Are CEOs really as important as we’re led to believe?

A book of randomness and chance I’m reading suggests not.

Leonard Mlodinow’s ‘The Drunkard’s Walk: How randomness rules our lives’ has a beautiful example that illustrates the role of chance in performance and that shows how assumptions are made when using past performance to predict future results.

He takes the CEOs of the top 500 (Fortune 500) companies and assumes each of them has a certain probability of success each year, defined by their own company’s measure. And also assumes that these successful years occur at a frequency of 60%. He asks whether this means in a 5-year period each CEO will have a 60% success rate (3 successful years).

And he shows that the chances that in a given 5-year period any single CEO’s success rate will match the underlying rate is 1 in 3. In terms of the Fortune 500 companies this means that over the past 5 years (not an insignificant amount of time) around 333 CEOs would demonstrate results that did not reflect their true ability!! And by chance alone around 10% of the CEOs will have a 5 year winning or losing streak.

I have always argued that CEOs (and football managers, etc) often seem to be given credit and apportioned blame in amounts disproportionate to their real observable effect on a company. If only because they haven’t been at the company long enough for the results to shake off the randomness that can crop up anywhere.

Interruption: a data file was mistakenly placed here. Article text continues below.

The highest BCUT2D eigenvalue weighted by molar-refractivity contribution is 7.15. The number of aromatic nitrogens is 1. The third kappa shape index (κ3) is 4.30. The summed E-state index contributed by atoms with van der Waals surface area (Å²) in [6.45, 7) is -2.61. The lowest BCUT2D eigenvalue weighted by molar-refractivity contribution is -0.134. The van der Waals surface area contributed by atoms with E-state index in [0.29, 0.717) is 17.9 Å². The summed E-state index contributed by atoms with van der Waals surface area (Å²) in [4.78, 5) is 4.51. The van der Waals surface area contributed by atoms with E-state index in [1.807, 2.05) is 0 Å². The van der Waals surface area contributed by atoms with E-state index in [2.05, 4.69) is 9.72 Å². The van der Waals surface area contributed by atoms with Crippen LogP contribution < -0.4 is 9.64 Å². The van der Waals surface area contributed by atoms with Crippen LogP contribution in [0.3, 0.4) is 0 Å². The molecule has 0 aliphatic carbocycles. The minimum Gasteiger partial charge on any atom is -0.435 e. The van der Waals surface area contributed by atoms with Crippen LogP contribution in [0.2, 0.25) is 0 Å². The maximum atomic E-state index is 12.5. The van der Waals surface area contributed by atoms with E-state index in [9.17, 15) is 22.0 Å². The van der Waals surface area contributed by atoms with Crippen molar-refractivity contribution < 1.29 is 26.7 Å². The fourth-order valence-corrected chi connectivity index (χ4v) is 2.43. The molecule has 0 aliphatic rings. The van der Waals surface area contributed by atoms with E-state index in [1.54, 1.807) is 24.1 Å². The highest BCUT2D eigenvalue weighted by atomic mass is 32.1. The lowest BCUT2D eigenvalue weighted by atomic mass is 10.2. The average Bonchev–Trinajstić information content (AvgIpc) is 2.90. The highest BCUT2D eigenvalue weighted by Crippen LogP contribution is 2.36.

Mladinow’s book has more insights on related topics such as

• The Law of Large (and small) Numbers (small sample sizes not reflecting true results, like for example “8/10 women prefer this shampoo to others” when only 100 women have been asked..)

• Human preferences for spotting patterns where there is true randomness, and vice-versa.

• Determinism where actors (in the social science sense) believe and act as though they have a greater say in an outcome than is true.

Mladinow also highlights throughout the book areas such as medical trials, court trials and betting shops, as well as day-to-day life, where knowledge of randomness and chance is absolutely critical.

Read it!

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